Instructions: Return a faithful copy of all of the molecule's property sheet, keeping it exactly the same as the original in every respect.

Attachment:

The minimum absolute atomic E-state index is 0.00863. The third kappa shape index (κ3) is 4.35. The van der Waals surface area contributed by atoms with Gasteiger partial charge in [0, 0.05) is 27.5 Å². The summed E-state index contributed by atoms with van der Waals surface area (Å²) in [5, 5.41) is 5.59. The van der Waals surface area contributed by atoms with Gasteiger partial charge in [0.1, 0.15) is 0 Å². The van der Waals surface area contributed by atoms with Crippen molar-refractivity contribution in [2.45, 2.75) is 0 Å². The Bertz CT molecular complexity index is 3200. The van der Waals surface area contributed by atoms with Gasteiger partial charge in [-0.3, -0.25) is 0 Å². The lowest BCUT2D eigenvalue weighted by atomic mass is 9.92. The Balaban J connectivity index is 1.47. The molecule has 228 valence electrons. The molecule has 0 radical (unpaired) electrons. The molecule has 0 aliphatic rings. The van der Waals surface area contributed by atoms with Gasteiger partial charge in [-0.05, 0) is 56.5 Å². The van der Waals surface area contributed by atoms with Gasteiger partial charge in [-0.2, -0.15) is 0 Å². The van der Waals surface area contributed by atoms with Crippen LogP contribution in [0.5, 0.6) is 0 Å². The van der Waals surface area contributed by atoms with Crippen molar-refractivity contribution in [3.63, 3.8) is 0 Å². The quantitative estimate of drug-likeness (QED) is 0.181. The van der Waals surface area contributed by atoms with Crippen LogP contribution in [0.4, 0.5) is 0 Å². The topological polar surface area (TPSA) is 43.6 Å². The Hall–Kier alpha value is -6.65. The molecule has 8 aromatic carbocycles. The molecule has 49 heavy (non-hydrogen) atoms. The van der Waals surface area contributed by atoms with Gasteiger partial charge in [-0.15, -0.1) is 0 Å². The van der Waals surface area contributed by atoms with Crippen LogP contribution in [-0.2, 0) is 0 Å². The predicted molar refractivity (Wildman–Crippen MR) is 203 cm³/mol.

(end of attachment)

The minimum absolute atomic E-state index is 0.00863. The third kappa shape index (κ3) is 4.35. The van der Waals surface area contributed by atoms with Gasteiger partial charge in [0, 0.05) is 27.5 Å². The summed E-state index contributed by atoms with van der Waals surface area (Å²) in [5, 5.41) is 5.59. The van der Waals surface area contributed by atoms with Gasteiger partial charge in [0.1, 0.15) is 0 Å². The van der Waals surface area contributed by atoms with Crippen molar-refractivity contribution in [2.45, 2.75) is 0 Å². The Bertz CT molecular complexity index is 3200. The van der Waals surface area contributed by atoms with Gasteiger partial charge in [-0.3, -0.25) is 0 Å². The lowest BCUT2D eigenvalue weighted by atomic mass is 9.92. The Balaban J connectivity index is 1.47. The molecule has 228 valence electrons. The molecule has 0 radical (unpaired) electrons. The molecule has 0 aliphatic rings. The van der Waals surface area contributed by atoms with Gasteiger partial charge in [-0.05, 0) is 56.5 Å². The van der Waals surface area contributed by atoms with Gasteiger partial charge in [-0.2, -0.15) is 0 Å². The van der Waals surface area contributed by atoms with Crippen LogP contribution in [0.5, 0.6) is 0 Å². The van der Waals surface area contributed by atoms with Crippen molar-refractivity contribution in [3.63, 3.8) is 0 Å². The quantitative estimate of drug-likeness (QED) is 0.181. The van der Waals surface area contributed by atoms with Crippen LogP contribution in [0.4, 0.5) is 0 Å². The topological polar surface area (TPSA) is 43.6 Å². The Hall–Kier alpha value is -6.65. The molecule has 8 aromatic carbocycles. The molecule has 49 heavy (non-hydrogen) atoms. The van der Waals surface area contributed by atoms with Gasteiger partial charge in [-0.15, -0.1) is 0 Å². The van der Waals surface area contributed by atoms with Crippen LogP contribution in [-0.2, 0) is 0 Å². The predicted molar refractivity (Wildman–Crippen MR) is 203 cm³/mol.